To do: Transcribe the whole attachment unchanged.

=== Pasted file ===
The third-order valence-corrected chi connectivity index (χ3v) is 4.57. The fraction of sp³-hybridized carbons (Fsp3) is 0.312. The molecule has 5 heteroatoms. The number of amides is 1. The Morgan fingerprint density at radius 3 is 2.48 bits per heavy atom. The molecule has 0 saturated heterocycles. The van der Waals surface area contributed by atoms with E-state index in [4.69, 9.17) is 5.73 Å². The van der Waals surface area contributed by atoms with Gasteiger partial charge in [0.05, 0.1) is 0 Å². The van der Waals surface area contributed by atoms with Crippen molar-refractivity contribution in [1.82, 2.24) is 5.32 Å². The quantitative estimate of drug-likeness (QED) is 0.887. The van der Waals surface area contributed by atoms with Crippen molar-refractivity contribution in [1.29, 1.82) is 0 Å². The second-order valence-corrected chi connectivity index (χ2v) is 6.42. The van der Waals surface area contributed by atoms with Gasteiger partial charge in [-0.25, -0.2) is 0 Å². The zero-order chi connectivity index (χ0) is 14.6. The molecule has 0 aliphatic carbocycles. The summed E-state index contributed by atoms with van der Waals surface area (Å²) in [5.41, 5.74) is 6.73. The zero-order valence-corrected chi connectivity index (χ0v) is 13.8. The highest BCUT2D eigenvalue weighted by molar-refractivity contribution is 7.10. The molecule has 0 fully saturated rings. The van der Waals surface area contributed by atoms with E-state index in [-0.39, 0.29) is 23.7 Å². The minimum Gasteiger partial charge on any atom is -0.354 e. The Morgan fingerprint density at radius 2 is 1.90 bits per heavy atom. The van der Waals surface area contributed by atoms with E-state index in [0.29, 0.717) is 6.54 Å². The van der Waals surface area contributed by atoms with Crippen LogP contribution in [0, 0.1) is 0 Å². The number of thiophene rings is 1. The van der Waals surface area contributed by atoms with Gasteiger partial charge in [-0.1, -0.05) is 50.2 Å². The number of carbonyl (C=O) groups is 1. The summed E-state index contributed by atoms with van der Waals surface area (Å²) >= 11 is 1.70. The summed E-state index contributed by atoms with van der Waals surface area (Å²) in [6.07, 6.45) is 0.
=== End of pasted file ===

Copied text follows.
The third-order valence-corrected chi connectivity index (χ3v) is 4.57. The fraction of sp³-hybridized carbons (Fsp3) is 0.312. The molecule has 5 heteroatoms. The number of amides is 1. The Morgan fingerprint density at radius 3 is 2.48 bits per heavy atom. The molecule has 0 saturated heterocycles. The van der Waals surface area contributed by atoms with E-state index in [4.69, 9.17) is 5.73 Å². The van der Waals surface area contributed by atoms with Gasteiger partial charge in [0.05, 0.1) is 0 Å². The van der Waals surface area contributed by atoms with Crippen molar-refractivity contribution in [1.82, 2.24) is 5.32 Å². The quantitative estimate of drug-likeness (QED) is 0.887. The van der Waals surface area contributed by atoms with Crippen molar-refractivity contribution in [1.29, 1.82) is 0 Å². The second-order valence-corrected chi connectivity index (χ2v) is 6.42. The van der Waals surface area contributed by atoms with Gasteiger partial charge in [-0.25, -0.2) is 0 Å². The zero-order chi connectivity index (χ0) is 14.6. The molecule has 0 aliphatic carbocycles. The summed E-state index contributed by atoms with van der Waals surface area (Å²) in [5.41, 5.74) is 6.73. The zero-order valence-corrected chi connectivity index (χ0v) is 13.8. The highest BCUT2D eigenvalue weighted by molar-refractivity contribution is 7.10. The molecule has 0 fully saturated rings. The van der Waals surface area contributed by atoms with E-state index in [-0.39, 0.29) is 23.7 Å². The minimum Gasteiger partial charge on any atom is -0.354 e. The Morgan fingerprint density at radius 2 is 1.90 bits per heavy atom. The van der Waals surface area contributed by atoms with E-state index in [0.29, 0.717) is 6.54 Å². The van der Waals surface area contributed by atoms with Crippen LogP contribution in [0, 0.1) is 0 Å². The number of thiophene rings is 1. The van der Waals surface area contributed by atoms with Gasteiger partial charge in [-0.1, -0.05) is 50.2 Å². The number of carbonyl (C=O) groups is 1. The summed E-state index contributed by atoms with van der Waals surface area (Å²) >= 11 is 1.70. The summed E-state index contributed by atoms with van der Waals surface area (Å²) in [6.07, 6.45) is 0.